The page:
The general election in the UK has now been called. There is a general view within the market that if the Labour party comes to power in the upcoming election, it will broadly continue the same regulatory approach as under the current government. This appears to be one of the key messages of both Labour’s proposals in its paper on Financing Growth and in its recent public statements. We will have to see whether the manifesto confirms this but we assume that this will be very high level in any event.

This presents an interesting contrast to the US landscape, where a change of administration could mean a major shift in regulatory approach and personnel. There are of course political appointees at the Securities and Exchange Commission and other agencies, and we could be looking at a different landscape on areas such as ESG, consumer regulation and crypto to name a few examples. In the UK, although the CEO and most of the board of the FCA are appointed by the Chancellor, this is not ostensibly ‘big P’ political and the regulators will continue their agenda irrespective of politics.

With respect to continuity, there are areas where Labour’s policy does seem likely to align with current Conservative policy, particularly in relation to the ESG agenda and the competitiveness and innovation objectives, as well as the desire to reinvigorate the UK’s capital markets. This is also relevant to the current basic framework for the retail agenda, as Labour plans to continue with the Consumer Duty and other related initiatives. There is a further lack of any suggestion of major structural reform to financial services regulation, such as that seen following the 1997 election with the introduction of the Financial Services Authority.  In addition, the independence of the PRA and FCA and the extended delegated powers points to continuity.

However, as is so often the case, the picture becomes more complicated when looking at what is buried in Labour’s proposals and, in doing so, it becomes clear there is a lot that could lead to significant change.

Accordingly, four key points should be noted:

1.       Comparison to the EU regime

In the last 18 months, we have seen a growing gulf between the EU and the UK’s regulatory approaches in certain areas. Some of these are more technical and others more substantive. However, it seems that Labour would be much less likely to have a ‘hang up’ about following the EU approach where this makes sense for the UK market.

Labour seems realistic in acknowledging that the EU granting ‘equivalence’ remains unlikely but, if it is elected, we may see less resistance to following the EU model. For example, the current UK proposals in relation to operational resilience and critical infrastructure are somewhat similar to the approach under DORA but many of the technical tests and other details are different, at least in terminology. Whilst the PRA and the FCA are responsible for much of the detail and this particular train has left the station, it seems possible that a shift in tone from HMT on following the EU approach may lead to a change in policy outcome over time to greater conformity with EU proposals. Of course, any hint that even “soft” equivalence may be granted will encourage such a trend.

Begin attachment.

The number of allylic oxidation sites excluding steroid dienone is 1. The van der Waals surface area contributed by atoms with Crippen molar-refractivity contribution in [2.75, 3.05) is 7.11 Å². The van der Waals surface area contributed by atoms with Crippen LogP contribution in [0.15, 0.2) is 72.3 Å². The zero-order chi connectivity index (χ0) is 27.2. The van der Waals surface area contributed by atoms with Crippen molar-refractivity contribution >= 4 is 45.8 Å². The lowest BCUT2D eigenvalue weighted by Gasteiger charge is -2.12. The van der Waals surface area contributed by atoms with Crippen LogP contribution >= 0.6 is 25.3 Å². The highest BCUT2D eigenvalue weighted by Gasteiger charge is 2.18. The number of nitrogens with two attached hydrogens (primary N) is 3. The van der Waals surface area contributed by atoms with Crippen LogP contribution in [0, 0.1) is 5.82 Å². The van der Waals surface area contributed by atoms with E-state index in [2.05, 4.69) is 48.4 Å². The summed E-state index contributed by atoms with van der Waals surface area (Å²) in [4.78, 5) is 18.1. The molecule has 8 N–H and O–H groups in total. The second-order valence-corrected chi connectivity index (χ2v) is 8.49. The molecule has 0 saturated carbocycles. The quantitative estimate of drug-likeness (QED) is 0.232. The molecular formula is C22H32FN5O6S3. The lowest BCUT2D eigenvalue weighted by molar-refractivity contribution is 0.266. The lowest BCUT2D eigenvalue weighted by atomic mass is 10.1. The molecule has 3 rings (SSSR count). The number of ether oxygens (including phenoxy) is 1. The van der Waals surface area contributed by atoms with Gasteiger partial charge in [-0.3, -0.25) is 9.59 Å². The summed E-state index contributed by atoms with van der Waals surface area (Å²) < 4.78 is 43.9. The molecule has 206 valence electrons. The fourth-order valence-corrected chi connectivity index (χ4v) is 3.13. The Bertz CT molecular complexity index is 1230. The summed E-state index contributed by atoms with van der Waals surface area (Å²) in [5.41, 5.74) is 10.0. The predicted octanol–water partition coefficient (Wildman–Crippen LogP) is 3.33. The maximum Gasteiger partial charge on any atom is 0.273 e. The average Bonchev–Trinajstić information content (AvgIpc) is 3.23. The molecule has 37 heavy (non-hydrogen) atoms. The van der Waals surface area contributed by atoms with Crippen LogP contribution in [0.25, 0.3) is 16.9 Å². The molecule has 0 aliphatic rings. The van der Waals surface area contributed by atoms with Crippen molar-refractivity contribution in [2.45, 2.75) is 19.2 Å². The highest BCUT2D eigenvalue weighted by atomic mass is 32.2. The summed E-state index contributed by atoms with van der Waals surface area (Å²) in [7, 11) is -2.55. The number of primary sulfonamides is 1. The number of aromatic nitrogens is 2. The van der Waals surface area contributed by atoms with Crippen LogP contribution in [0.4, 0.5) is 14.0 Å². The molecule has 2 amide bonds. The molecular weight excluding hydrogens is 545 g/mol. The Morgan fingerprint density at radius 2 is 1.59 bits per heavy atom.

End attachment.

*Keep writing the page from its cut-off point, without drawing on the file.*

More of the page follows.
2.      Retail financial services

Whilst the language of retail protection and the Consumer Duty remains the same under Labour’s proposals, it is likely that there would be an even stronger emphasis on these. The proposals indicate a desire to give more weight to the agenda of financial inclusion and regional access, along with related concerns for consumers. In some areas, this has a competitive dimension, for example in relation to the considerable enthusiasm for open banking. In other areas, there are indications for added urgency to the agenda for increasing regulation, with particular attention to ‘Buy Now Pay Later’ and cryptocurrency. Interestingly, in relation to the latter, there seems to be considerable scepticism beyond what we currently see from the FCA and the Treasury.

3.      Active intervention in the market

This is perhaps the most significant element of potential change. It constitutes a mix of incentives to encourage regional growth in financial services and links to concerns about the real economy.

In relation to the latter, Labour is proposing to expand the British Business Bank, as well as encouraging investment by pension schemes and other institutional investors into UK assets. This reflects a certain train of thought which the current Chancellor has been sympathetic to as shown by the ISA changes but may presage much more active intervention as part of a broader industrial strategy. Industrial strategy has historically been thought of solely in terms of manufacturing but Labour appears to be thinking of this more broadly in the financial services sector. For example, tax and regulatory incentives might be used to encourage investment in UK assets by pension schemes and others. 

4.      A lesson from history

A final key point. Overall, it would be a mistake to think that ‘no change’ is likely with a change of Government. If Labour wins, it may be that we see evolution rather than revolution but change tends to create its own momentum with a shift in the political winds. The Financial Services and Markets Act 2000 illustrates this: it was intended as merely a consolidating piece of legislation, yet we know this is not how things played out. What started as technical tweaks to the existing regime turned into wholesale change.

When a new government comes to power, even with the presence of independent regulators, there is a natural temptation to search for new policy levers to enhance growth for the domestic economy and capital markets, and to avoid the scandals to which our industry has been prone. This temptation can sometimes be overwhelming. 

So, depending on the outcome, we may be looking at more change than meets the eye.